It was lucky for these first five Australian women that they could share some digs with the American WAC detachment already stationed in New Guinea. It was more than lucky that Staff Sergeant Edna Nelson of the 5200 WAC Detachment, was the mess sergeant tasked with finding the hapless Australians somewhere to eat, sleep and bathe. It was probably also because all of them shared the experiences of being stuck behind red-hot typewriters and the enduring search for recalcitrant files. Anyone who’s ever experienced the never ending dusk to dawn machinations, of an in-country operational military office in the tropics, knows exactly what that means. Sweat. Sweat and more sweat and in the humidity, the fight to keep anything dry.

In the tropical heat of the New Guinea jungle it would have been worse, especially because this was exactly the type of places where ants and an assortment of other wee beasties could infiltrate anywhere and everywhere – and they did! There’s a reason ye olde manual typewriters and their ribbons often didn’t last the distance in the tropics, and it wasn’t because the operators weren’t doing their best to take care of them. So what were these Australian women doing in wartime New Guinea? A good hint might be that they were important in the Army’s other main wartime business, that inevitable modern warfare accomplice of the dreaded paper trail. In reality it’s thanks to their work and the work of others like them, that written history survives.

Reports don’t type themselves let alone provide copies. Movement requisitions don’t magically appear out of thin air on flying carpets. And the dissemination of situation reports to all and sundry, don’t mysteriously appear out of nowhere. Put this into the context of need-to-know highly classified environments, and it’s important to respect that war is not just fought just through armed conflict alone, and neither was this one. An importance to wartime histories that are often overlooked. So when these troops arrived in the remote New Guinea jungle, their importance was reflected in the fact that the only places they could find to stay, were in cramped shared accommodations not only with each other, but thankfully at least, with their American Women’s Army Corps cohorts.

Unlike the Australians, the Americans had little qualms about sending nearly three thousand of their Army women to the region. Troops in various specialisations that were engaged in sensitive work including interrogation and translation, as well as the usual and routine administrative, communications and transport networks. It is telling that although these five women were the first of nearly three hundred other non-medical staff Australian female troops to New Guinea, their wartime histories – either individually or collectively- are missing from the mainstream. But why?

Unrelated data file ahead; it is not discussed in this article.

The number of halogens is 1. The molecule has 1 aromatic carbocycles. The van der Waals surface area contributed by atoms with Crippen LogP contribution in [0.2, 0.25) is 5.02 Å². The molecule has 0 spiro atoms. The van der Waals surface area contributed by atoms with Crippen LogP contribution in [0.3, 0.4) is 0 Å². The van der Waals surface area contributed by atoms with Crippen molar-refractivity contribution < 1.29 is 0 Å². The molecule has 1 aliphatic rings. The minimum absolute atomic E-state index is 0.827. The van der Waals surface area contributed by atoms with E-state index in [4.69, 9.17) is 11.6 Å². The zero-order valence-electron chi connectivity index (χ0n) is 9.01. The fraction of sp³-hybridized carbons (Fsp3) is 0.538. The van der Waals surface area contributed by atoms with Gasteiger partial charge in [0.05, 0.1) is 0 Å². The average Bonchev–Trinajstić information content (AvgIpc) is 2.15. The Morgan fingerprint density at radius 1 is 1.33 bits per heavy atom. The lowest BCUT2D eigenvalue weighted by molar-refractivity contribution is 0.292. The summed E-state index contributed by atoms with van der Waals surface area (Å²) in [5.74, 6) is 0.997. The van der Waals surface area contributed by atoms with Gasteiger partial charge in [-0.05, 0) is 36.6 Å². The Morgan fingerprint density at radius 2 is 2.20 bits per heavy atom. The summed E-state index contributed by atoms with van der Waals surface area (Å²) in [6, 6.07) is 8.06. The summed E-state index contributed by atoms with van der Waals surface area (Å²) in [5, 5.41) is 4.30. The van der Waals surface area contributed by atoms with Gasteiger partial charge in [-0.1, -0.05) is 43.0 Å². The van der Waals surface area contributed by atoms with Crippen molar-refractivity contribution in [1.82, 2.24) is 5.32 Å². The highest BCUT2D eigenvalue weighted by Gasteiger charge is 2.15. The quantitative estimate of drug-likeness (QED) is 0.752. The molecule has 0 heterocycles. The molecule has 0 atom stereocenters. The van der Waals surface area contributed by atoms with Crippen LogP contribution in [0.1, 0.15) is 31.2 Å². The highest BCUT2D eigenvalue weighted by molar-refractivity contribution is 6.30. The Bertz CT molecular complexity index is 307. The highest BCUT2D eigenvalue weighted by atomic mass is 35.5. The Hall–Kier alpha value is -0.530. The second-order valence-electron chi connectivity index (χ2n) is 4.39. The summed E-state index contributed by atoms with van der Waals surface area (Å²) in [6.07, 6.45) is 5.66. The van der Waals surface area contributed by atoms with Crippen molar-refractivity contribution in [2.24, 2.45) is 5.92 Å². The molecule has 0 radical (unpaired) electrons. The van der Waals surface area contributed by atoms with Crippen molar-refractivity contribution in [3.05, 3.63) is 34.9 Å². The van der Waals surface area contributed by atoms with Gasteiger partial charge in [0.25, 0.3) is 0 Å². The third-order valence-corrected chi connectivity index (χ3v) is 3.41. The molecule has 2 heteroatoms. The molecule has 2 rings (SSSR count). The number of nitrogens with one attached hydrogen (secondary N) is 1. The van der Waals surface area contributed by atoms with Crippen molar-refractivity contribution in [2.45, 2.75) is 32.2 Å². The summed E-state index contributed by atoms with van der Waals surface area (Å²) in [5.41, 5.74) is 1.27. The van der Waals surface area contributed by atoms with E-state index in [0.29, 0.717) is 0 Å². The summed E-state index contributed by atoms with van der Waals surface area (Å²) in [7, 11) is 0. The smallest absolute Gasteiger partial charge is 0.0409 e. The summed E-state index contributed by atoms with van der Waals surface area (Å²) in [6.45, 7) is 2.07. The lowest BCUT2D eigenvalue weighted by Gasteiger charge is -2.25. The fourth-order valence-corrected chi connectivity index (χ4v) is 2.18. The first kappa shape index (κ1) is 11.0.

The hint might be in the fact that not only were they all AIB personnel seconded to M or Z Special Units, but that they were serving in an Australian area of active operations at the time. And not just in a routine administrative way, but one that belonged to the Secret Squirrel world. Not only that, at least McCauley and Myers had been together in Hollandia in the northern coastal area of Dutch New Guinea, before they headed south to Lae.

Hollandia was the area where Macarthur had established his new forward headquarters just a few months earlier, almost immediately in the aftermath of Japan’s defeat in that part of the island. Roberts and other AIB interests including FELO’s were also there. At such a seminal juncture in the war against Japan, perhaps these five AWAS may not have been at the pointy tip of the spear as warfighting goes, but they were definitely part of the solid backup all operations need to be successful. These five Australian Army women might not have been part of the actual combat operations, but they were nonetheless part of how intelligence operations work and ultimately rely on, secrecy.